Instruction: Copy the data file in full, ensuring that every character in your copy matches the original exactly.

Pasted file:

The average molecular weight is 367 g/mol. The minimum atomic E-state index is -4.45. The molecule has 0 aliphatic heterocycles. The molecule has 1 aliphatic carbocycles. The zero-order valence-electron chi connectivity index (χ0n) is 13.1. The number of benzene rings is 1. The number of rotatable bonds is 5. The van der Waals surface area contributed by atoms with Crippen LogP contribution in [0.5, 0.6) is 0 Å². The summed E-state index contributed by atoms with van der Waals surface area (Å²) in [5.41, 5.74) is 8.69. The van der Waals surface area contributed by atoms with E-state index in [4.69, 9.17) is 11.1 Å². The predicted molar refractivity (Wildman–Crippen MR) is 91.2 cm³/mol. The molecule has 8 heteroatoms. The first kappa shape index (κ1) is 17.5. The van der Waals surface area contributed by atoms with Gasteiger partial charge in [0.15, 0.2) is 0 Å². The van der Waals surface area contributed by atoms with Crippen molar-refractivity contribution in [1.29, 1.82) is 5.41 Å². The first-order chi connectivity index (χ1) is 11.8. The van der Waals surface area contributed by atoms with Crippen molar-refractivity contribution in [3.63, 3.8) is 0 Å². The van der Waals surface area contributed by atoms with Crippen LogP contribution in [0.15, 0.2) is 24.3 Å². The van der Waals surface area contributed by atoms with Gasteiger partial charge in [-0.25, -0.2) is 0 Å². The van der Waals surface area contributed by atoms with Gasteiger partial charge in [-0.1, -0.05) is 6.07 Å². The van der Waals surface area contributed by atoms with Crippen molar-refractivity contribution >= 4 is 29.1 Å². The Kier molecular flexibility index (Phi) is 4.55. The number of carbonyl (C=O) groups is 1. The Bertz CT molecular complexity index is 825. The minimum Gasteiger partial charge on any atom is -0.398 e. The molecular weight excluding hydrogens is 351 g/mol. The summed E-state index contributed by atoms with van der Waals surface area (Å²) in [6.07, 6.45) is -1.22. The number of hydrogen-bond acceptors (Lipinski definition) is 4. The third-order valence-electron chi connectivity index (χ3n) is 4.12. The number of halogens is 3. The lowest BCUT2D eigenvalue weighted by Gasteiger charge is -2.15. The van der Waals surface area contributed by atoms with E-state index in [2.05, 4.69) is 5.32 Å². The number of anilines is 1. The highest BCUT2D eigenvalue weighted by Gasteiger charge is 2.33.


The average molecular weight is 367 g/mol. The minimum atomic E-state index is -4.45. The molecule has 0 aliphatic heterocycles. The molecule has 1 aliphatic carbocycles. The zero-order valence-electron chi connectivity index (χ0n) is 13.1. The number of benzene rings is 1. The number of rotatable bonds is 5. The van der Waals surface area contributed by atoms with Crippen LogP contribution in [0.5, 0.6) is 0 Å². The summed E-state index contributed by atoms with van der Waals surface area (Å²) in [5.41, 5.74) is 8.69. The van der Waals surface area contributed by atoms with E-state index in [4.69, 9.17) is 11.1 Å². The predicted molar refractivity (Wildman–Crippen MR) is 91.2 cm³/mol. The molecule has 8 heteroatoms. The first kappa shape index (κ1) is 17.5. The van der Waals surface area contributed by atoms with Gasteiger partial charge in [0.15, 0.2) is 0 Å². The van der Waals surface area contributed by atoms with Crippen molar-refractivity contribution in [1.29, 1.82) is 5.41 Å². The first-order chi connectivity index (χ1) is 11.8. The van der Waals surface area contributed by atoms with Crippen molar-refractivity contribution in [3.63, 3.8) is 0 Å². The van der Waals surface area contributed by atoms with Crippen LogP contribution in [0.15, 0.2) is 24.3 Å². The van der Waals surface area contributed by atoms with Gasteiger partial charge in [-0.25, -0.2) is 0 Å². The van der Waals surface area contributed by atoms with Gasteiger partial charge in [-0.1, -0.05) is 6.07 Å². The van der Waals surface area contributed by atoms with Crippen molar-refractivity contribution >= 4 is 29.1 Å². The Kier molecular flexibility index (Phi) is 4.55. The number of carbonyl (C=O) groups is 1. The Bertz CT molecular complexity index is 825. The minimum Gasteiger partial charge on any atom is -0.398 e. The molecular weight excluding hydrogens is 351 g/mol. The summed E-state index contributed by atoms with van der Waals surface area (Å²) in [6.07, 6.45) is -1.22. The number of hydrogen-bond acceptors (Lipinski definition) is 4. The third-order valence-electron chi connectivity index (χ3n) is 4.12. The number of halogens is 3. The lowest BCUT2D eigenvalue weighted by Gasteiger charge is -2.15. The van der Waals surface area contributed by atoms with E-state index in [2.05, 4.69) is 5.32 Å². The number of anilines is 1. The highest BCUT2D eigenvalue weighted by Gasteiger charge is 2.33.